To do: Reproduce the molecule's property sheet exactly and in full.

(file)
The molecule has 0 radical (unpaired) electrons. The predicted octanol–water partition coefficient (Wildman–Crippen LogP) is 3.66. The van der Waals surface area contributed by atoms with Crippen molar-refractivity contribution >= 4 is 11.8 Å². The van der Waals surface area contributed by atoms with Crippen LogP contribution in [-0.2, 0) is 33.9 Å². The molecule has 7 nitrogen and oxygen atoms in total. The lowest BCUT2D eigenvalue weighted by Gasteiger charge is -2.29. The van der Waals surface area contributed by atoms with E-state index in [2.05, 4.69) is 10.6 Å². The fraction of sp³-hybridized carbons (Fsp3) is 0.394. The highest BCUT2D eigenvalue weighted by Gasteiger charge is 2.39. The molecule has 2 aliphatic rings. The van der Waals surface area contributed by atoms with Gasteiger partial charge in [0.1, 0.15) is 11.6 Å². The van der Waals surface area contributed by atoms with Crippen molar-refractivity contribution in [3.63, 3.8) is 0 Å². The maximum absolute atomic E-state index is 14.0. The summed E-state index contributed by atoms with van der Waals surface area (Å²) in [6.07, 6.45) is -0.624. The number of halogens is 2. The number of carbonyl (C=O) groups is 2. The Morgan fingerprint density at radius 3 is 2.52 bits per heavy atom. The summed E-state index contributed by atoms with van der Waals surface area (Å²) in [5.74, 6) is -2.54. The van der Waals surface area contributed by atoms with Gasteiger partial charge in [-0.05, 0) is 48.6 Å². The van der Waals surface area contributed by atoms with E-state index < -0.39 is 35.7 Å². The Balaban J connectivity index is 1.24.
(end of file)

The molecule has 0 radical (unpaired) electrons. The predicted octanol–water partition coefficient (Wildman–Crippen LogP) is 3.66. The van der Waals surface area contributed by atoms with Crippen molar-refractivity contribution >= 4 is 11.8 Å². The van der Waals surface area contributed by atoms with Crippen LogP contribution in [-0.2, 0) is 33.9 Å². The molecule has 7 nitrogen and oxygen atoms in total. The lowest BCUT2D eigenvalue weighted by Gasteiger charge is -2.29. The van der Waals surface area contributed by atoms with E-state index in [2.05, 4.69) is 10.6 Å². The fraction of sp³-hybridized carbons (Fsp3) is 0.394. The highest BCUT2D eigenvalue weighted by Gasteiger charge is 2.39. The molecule has 2 aliphatic rings. The van der Waals surface area contributed by atoms with Gasteiger partial charge in [0.1, 0.15) is 11.6 Å². The van der Waals surface area contributed by atoms with Crippen molar-refractivity contribution in [3.63, 3.8) is 0 Å². The maximum absolute atomic E-state index is 14.0. The summed E-state index contributed by atoms with van der Waals surface area (Å²) in [6.07, 6.45) is -0.624. The number of halogens is 2. The number of carbonyl (C=O) groups is 2. The Morgan fingerprint density at radius 3 is 2.52 bits per heavy atom. The summed E-state index contributed by atoms with van der Waals surface area (Å²) in [5.74, 6) is -2.54. The van der Waals surface area contributed by atoms with Gasteiger partial charge in [-0.05, 0) is 48.6 Å². The van der Waals surface area contributed by atoms with E-state index < -0.39 is 35.7 Å². The Balaban J connectivity index is 1.24.